Copper Round Sauteuse Pan With Brass Handles Made In Italy For Sale
Copper Round Sauteuse Pan With Brass Handles Made In Italy
Copper Round Sauteuse Pan
Made in Italy
Lovely vintage copper Sauteuse Pan with riveted brass handles and tin lining, Pan will need re-tinning
Diameter: 8 inches
Height: 1 5/8 inches
No cookware material ... not aluminum, not iron, not ceramic, and certainly not stainless steel... conducts heat like copper.
“Traditionally, of course, there is one ultimate kind of cookware, and it is made of copper which is becoming one of the rarer metals of the world. There is an enormous difference, however, in cooking pieces made of copper.
Pure tin, on the other hand, is as non-stick a cooking surface as can be found. Food lifts off pure tin much as it does from well-seasoned steel, but tin does not require seasoning - its crystaline structure is already very smooth (i.e., molecularly simple and well-ordered).
The first thing you'll notice when using tin-lined copper cookware is how fast it heats up - in fact, you'll probably start turning down your heat as a matter of course. You just don't need a high-output burner when you use copper. Whatever source of heat you use with copper cookware you can count on the energy going into the pot, rather than bouncing off the bottom and going up the outside while the metal figures out what to do with all those extra BTUs.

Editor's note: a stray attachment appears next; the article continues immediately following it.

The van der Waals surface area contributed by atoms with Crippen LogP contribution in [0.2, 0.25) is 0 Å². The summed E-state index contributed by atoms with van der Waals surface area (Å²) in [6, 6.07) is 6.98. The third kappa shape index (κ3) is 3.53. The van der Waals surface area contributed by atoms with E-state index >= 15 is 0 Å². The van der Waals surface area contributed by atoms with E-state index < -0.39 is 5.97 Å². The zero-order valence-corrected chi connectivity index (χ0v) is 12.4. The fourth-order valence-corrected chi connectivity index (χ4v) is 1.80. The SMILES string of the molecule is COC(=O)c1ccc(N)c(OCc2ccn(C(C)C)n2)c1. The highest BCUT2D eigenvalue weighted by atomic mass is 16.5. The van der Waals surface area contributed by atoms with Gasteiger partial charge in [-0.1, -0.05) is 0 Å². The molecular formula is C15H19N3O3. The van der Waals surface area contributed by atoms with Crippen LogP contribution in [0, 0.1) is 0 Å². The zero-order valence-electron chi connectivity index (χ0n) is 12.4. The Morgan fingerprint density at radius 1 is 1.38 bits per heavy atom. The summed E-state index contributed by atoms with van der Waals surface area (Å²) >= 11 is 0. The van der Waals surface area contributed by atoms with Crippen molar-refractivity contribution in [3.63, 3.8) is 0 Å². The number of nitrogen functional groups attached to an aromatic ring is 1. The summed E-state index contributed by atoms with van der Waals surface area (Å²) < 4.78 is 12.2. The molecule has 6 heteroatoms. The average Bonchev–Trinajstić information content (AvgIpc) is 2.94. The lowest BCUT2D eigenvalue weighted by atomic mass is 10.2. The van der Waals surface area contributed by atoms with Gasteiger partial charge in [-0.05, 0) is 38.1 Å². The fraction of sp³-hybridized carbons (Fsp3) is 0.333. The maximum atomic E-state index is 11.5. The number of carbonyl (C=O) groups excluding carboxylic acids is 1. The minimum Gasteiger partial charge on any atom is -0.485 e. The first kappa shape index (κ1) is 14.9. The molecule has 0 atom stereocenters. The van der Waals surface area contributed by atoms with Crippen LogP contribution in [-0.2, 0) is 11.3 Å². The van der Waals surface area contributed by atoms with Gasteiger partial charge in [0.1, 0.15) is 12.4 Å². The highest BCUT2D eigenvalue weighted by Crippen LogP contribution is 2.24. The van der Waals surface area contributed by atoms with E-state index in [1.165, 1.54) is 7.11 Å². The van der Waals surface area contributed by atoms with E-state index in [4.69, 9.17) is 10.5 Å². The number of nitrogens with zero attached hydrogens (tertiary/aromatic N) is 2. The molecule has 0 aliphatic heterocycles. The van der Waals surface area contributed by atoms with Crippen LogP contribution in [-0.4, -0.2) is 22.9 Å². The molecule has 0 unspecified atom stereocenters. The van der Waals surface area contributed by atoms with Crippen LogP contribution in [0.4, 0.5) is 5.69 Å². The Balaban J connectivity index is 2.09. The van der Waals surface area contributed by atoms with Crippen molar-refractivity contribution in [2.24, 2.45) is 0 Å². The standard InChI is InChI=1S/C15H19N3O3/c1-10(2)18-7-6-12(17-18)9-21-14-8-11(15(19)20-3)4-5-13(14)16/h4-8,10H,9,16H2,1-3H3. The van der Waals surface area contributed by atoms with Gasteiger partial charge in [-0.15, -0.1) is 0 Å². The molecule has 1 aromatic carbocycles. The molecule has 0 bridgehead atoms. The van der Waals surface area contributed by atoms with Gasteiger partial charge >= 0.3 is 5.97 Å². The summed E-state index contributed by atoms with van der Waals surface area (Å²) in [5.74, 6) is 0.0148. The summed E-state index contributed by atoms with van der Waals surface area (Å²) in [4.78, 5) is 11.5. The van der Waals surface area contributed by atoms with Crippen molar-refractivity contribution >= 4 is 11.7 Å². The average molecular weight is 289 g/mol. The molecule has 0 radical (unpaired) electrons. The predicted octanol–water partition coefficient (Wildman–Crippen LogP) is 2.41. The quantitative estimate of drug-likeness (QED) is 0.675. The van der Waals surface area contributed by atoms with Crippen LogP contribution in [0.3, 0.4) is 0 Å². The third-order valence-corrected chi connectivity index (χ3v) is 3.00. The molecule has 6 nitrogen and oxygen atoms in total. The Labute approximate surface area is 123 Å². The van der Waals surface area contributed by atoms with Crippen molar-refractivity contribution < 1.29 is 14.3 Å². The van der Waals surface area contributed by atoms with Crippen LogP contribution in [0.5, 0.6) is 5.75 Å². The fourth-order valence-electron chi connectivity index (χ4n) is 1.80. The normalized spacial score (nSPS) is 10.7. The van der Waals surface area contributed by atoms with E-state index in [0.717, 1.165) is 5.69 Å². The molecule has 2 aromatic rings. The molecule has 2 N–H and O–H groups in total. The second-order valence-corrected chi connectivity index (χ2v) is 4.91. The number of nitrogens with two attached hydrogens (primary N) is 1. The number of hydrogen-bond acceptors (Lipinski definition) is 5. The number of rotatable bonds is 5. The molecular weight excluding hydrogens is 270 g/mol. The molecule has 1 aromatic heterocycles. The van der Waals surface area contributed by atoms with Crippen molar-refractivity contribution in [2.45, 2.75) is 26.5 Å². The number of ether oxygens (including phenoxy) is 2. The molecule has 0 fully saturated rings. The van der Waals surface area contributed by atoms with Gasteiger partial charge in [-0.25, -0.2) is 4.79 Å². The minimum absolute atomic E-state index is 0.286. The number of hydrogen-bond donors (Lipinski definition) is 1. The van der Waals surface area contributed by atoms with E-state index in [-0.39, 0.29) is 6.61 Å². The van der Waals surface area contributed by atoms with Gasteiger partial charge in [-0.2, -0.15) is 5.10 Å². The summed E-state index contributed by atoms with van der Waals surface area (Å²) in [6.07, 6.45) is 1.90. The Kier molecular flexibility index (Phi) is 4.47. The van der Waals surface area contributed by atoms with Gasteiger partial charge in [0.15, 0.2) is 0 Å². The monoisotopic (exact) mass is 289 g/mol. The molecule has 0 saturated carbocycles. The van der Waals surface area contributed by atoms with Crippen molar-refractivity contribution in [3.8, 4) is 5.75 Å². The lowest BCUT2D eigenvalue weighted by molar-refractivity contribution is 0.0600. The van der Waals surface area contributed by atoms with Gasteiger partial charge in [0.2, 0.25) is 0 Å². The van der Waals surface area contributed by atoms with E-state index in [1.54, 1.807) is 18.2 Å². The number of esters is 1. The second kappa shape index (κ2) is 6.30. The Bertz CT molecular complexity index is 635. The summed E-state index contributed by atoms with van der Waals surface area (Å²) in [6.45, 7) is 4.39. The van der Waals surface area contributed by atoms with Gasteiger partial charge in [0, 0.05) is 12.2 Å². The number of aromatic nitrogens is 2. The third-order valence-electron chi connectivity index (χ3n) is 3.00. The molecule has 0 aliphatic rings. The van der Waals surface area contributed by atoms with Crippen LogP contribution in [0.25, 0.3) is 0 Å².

"Copper is king here: It has nearly twice the thermal conductivity of aluminum... is five times more conductive than cast iron and 25 times more than stainless steel. Serious cooks love copper for this quality.”
Stainless steel is a very hard metal, and that hardness resists taking on a fine edge. That same resistance accounts for why the wires in your walls are not stainless steel - as tough and resilient as it may be, stainless is worthless for conducting electricity - too inflexible and resistant. The wires in your walls are very likely made of copper, which conducts electricity with very little resistance. In fact, copper has the highest electrical potential of all the non-noble metals. We're talking about cookware, however, and in cookware conduction in the name of the game.
The first metal age was the Copper Age, and some of the first metal tools were for cooking. The first metal alloys were of copper and tin, leading to the Bronze Age. Copper and tin have literally accompanied mankind on our cultural path, harmonizing each step of the way with human needs and with the environment. This is no less true today than it was 7500 years ago.
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Copper Round Sauteuse Pan With Brass Handles Made In Italy: $60